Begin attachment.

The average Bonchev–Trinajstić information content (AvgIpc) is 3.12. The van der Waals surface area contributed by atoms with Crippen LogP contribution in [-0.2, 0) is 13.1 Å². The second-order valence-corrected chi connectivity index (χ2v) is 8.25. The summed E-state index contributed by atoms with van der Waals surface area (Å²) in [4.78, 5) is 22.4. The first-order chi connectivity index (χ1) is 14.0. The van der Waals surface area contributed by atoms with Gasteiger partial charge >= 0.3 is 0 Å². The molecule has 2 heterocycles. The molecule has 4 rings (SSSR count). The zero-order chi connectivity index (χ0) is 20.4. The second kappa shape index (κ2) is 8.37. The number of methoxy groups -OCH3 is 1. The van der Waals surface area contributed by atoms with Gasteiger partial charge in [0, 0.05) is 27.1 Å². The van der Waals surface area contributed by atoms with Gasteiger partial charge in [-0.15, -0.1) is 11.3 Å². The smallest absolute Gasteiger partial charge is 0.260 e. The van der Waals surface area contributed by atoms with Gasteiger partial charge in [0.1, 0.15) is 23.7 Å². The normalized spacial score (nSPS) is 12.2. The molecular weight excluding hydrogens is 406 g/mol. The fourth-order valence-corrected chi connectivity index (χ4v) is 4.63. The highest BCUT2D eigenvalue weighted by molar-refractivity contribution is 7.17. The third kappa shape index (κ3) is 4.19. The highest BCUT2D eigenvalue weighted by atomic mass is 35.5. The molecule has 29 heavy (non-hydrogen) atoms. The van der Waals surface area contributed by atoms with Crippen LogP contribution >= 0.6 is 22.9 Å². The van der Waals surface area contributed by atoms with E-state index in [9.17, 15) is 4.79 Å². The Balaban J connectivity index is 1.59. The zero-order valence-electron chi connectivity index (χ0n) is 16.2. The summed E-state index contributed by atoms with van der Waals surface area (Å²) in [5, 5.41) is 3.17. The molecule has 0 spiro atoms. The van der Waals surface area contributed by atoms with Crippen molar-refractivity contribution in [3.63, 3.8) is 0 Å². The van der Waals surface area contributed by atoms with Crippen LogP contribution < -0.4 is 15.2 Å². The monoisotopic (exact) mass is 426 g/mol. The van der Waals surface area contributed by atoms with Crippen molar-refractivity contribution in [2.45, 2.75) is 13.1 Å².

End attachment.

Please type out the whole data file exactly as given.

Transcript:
The average Bonchev–Trinajstić information content (AvgIpc) is 3.12. The van der Waals surface area contributed by atoms with Crippen LogP contribution in [-0.2, 0) is 13.1 Å². The second-order valence-corrected chi connectivity index (χ2v) is 8.25. The summed E-state index contributed by atoms with van der Waals surface area (Å²) in [4.78, 5) is 22.4. The first-order chi connectivity index (χ1) is 14.0. The van der Waals surface area contributed by atoms with Gasteiger partial charge >= 0.3 is 0 Å². The molecule has 2 heterocycles. The molecule has 4 rings (SSSR count). The zero-order chi connectivity index (χ0) is 20.4. The second kappa shape index (κ2) is 8.37. The number of methoxy groups -OCH3 is 1. The van der Waals surface area contributed by atoms with Gasteiger partial charge in [0, 0.05) is 27.1 Å². The van der Waals surface area contributed by atoms with Gasteiger partial charge in [-0.15, -0.1) is 11.3 Å². The smallest absolute Gasteiger partial charge is 0.260 e. The van der Waals surface area contributed by atoms with Gasteiger partial charge in [0.1, 0.15) is 23.7 Å². The normalized spacial score (nSPS) is 12.2. The molecular weight excluding hydrogens is 406 g/mol. The fourth-order valence-corrected chi connectivity index (χ4v) is 4.63. The highest BCUT2D eigenvalue weighted by molar-refractivity contribution is 7.17. The third kappa shape index (κ3) is 4.19. The highest BCUT2D eigenvalue weighted by atomic mass is 35.5. The molecule has 29 heavy (non-hydrogen) atoms. The van der Waals surface area contributed by atoms with Crippen LogP contribution >= 0.6 is 22.9 Å². The van der Waals surface area contributed by atoms with E-state index in [9.17, 15) is 4.79 Å². The Balaban J connectivity index is 1.59. The zero-order valence-electron chi connectivity index (χ0n) is 16.2. The summed E-state index contributed by atoms with van der Waals surface area (Å²) in [5, 5.41) is 3.17. The molecule has 0 spiro atoms. The van der Waals surface area contributed by atoms with Crippen molar-refractivity contribution in [3.63, 3.8) is 0 Å². The van der Waals surface area contributed by atoms with Crippen LogP contribution < -0.4 is 15.2 Å². The monoisotopic (exact) mass is 426 g/mol. The van der Waals surface area contributed by atoms with Crippen molar-refractivity contribution in [2.45, 2.75) is 13.1 Å².